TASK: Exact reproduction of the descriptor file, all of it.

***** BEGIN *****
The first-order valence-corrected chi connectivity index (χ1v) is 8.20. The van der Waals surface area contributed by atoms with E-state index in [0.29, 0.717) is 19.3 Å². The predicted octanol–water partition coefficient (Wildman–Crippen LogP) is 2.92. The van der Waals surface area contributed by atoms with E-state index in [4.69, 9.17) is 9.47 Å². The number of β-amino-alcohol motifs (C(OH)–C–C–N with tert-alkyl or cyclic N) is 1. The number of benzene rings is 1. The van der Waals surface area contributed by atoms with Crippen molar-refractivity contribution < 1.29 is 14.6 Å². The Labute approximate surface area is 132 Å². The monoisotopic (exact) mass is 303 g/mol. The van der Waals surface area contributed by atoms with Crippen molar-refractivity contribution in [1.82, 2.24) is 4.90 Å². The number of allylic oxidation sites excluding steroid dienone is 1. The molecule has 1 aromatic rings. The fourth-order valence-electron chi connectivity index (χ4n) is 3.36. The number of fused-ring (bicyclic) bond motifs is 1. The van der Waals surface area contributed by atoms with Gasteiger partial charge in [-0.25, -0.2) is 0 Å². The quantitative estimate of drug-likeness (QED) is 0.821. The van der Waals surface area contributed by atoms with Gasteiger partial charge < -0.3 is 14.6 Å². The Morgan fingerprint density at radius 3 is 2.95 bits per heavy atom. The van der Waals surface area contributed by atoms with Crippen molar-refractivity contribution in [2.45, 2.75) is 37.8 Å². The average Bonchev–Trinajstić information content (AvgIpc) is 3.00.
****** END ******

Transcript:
The first-order valence-corrected chi connectivity index (χ1v) is 8.20. The van der Waals surface area contributed by atoms with E-state index in [0.29, 0.717) is 19.3 Å². The predicted octanol–water partition coefficient (Wildman–Crippen LogP) is 2.92. The van der Waals surface area contributed by atoms with E-state index in [4.69, 9.17) is 9.47 Å². The number of β-amino-alcohol motifs (C(OH)–C–C–N with tert-alkyl or cyclic N) is 1. The number of benzene rings is 1. The van der Waals surface area contributed by atoms with Crippen molar-refractivity contribution < 1.29 is 14.6 Å². The Labute approximate surface area is 132 Å². The monoisotopic (exact) mass is 303 g/mol. The van der Waals surface area contributed by atoms with Crippen molar-refractivity contribution in [1.82, 2.24) is 4.90 Å². The number of allylic oxidation sites excluding steroid dienone is 1. The molecule has 1 aromatic rings. The fourth-order valence-electron chi connectivity index (χ4n) is 3.36. The number of fused-ring (bicyclic) bond motifs is 1. The van der Waals surface area contributed by atoms with Gasteiger partial charge in [-0.25, -0.2) is 0 Å². The quantitative estimate of drug-likeness (QED) is 0.821. The van der Waals surface area contributed by atoms with Gasteiger partial charge < -0.3 is 14.6 Å². The Morgan fingerprint density at radius 3 is 2.95 bits per heavy atom. The van der Waals surface area contributed by atoms with Crippen molar-refractivity contribution in [2.45, 2.75) is 37.8 Å². The average Bonchev–Trinajstić information content (AvgIpc) is 3.00.